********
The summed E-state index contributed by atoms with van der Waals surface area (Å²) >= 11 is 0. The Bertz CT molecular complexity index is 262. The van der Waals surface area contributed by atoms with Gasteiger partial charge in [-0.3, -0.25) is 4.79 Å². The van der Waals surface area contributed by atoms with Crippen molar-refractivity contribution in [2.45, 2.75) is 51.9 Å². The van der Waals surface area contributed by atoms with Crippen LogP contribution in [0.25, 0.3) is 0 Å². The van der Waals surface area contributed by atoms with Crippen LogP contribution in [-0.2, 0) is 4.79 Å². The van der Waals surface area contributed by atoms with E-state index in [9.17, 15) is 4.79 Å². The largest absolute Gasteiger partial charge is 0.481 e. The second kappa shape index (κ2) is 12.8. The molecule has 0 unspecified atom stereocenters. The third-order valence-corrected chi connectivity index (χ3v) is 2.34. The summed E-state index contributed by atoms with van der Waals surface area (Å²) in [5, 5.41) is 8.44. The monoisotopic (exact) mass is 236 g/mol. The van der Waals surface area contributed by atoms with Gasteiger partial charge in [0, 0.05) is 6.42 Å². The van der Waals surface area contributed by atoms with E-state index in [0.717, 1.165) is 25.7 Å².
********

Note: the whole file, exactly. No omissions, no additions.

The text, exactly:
The summed E-state index contributed by atoms with van der Waals surface area (Å²) >= 11 is 0. The Bertz CT molecular complexity index is 262. The van der Waals surface area contributed by atoms with Gasteiger partial charge in [-0.3, -0.25) is 4.79 Å². The van der Waals surface area contributed by atoms with Crippen molar-refractivity contribution in [2.45, 2.75) is 51.9 Å². The van der Waals surface area contributed by atoms with Crippen LogP contribution in [0.25, 0.3) is 0 Å². The van der Waals surface area contributed by atoms with Crippen LogP contribution in [-0.2, 0) is 4.79 Å². The van der Waals surface area contributed by atoms with E-state index in [9.17, 15) is 4.79 Å². The largest absolute Gasteiger partial charge is 0.481 e. The second kappa shape index (κ2) is 12.8. The molecule has 0 unspecified atom stereocenters. The third-order valence-corrected chi connectivity index (χ3v) is 2.34. The summed E-state index contributed by atoms with van der Waals surface area (Å²) in [5, 5.41) is 8.44. The monoisotopic (exact) mass is 236 g/mol. The van der Waals surface area contributed by atoms with Gasteiger partial charge in [0, 0.05) is 6.42 Å². The van der Waals surface area contributed by atoms with E-state index in [0.717, 1.165) is 25.7 Å².